MCRI’s innovative GenV research project commenced at Gippsland Southern Health Service’s Leongatha Hospital this month.

GenV is one of the world’s largest-ever birth and parent cohort studies. The opt-in project will follow babies and their parents to help solve problems like asthma, food allergies, obesity and mental illness – mostly using data that is already routinely collected.

Around 100 new jobs have been created in clinical settings across the state over the life of the GenV project.

GenV is entering an important phase as it scales up throughout 2021 to be available to all newborns and their parents across Victoria.

Every family with a newborn baby will be able to join up over a two-year period, no matter where they live.

Leongatha Hospital joins other birthing hospitals across Victoria in offering local families the opportunity to take part in GenV, including South Gippsland Hospital at Foster.

Professor Melissa Wake, GenV scientific director and a paediatrician of 30 years, said that by 2035, GenV’s vision is to have helped create a happier and healthier future for many children and parents.

“By involving children and families in this once-in-a-generation initiative, GenV can help solve pressing problems like asthma, food allergies, obesity, and mental illness.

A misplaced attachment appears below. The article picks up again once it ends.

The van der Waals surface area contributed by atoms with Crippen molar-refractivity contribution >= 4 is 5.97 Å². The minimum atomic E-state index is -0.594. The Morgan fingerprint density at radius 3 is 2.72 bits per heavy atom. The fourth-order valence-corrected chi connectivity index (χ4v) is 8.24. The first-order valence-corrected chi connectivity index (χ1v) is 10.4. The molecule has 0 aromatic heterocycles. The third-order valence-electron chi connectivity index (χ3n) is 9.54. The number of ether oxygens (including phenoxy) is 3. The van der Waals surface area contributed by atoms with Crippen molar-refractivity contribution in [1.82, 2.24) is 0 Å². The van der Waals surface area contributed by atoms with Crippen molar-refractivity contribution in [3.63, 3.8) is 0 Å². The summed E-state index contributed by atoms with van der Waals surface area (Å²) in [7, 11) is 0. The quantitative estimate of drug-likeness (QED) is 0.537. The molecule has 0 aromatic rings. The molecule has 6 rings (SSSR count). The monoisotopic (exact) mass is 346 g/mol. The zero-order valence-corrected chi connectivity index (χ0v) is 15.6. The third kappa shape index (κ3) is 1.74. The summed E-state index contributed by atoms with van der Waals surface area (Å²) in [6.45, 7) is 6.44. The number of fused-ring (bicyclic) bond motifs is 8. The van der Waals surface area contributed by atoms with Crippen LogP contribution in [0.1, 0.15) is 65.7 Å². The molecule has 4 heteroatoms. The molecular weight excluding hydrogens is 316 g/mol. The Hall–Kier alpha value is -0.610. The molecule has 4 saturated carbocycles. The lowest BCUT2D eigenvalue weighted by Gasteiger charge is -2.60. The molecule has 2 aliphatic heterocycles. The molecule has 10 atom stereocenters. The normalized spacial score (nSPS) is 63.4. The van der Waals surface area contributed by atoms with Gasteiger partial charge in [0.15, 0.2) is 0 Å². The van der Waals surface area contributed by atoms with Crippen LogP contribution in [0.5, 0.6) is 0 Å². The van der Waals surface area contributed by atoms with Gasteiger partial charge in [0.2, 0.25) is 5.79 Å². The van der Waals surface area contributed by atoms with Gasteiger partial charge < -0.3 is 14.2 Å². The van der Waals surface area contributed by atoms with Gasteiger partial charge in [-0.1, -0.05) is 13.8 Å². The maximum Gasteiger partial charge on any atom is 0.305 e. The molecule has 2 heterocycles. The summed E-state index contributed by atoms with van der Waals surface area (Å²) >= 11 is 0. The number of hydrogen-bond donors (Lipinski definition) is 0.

“In addition, we are seeking to address the inequities that face so many children and families across Victoria. Because GenV will be in every community, it may be especially helpful to the most vulnerable individuals and communities in our state,” she said.

Vivienne Low, director of nursing Leongatha, said Gippsland Southern Health Service was excited to be part of GenV.

“This initiative will help to harness a better understanding of the common and complex conditions arising in our community. The outcomes can only benefit future generations and we are fortunate to be given the opportunity to be part of such an innovative project in South Gippsland,” she said.

Professor Wake said that large whole-of-state research projects such as GenV could speed up answers to the major issues facing children and adults, today and for their futures.

“GenV truly is a collaborative study and a partnership of many. We are profoundly grateful to the team at Gippsland Southern Health Service for partnering with us,” she said.

“Over the next two years, around 150,000 children born in Victoria and their parents will have the opportunity to participate in the project. Put simply, by signing up to be a part of the GenV generation, parents will help to create a healthier future for all children and their families,” she said.

GenV is led by the Murdoch Children’s Research Institute, supported by the Royal Children’s Hospital and University of Melbourne, and is funded by the

Paul Ramsay Foundation (PRF), the Victorian government and the Royal Children’s Hospital Foundation.

Visit the GenV website for more information at genv.org.au.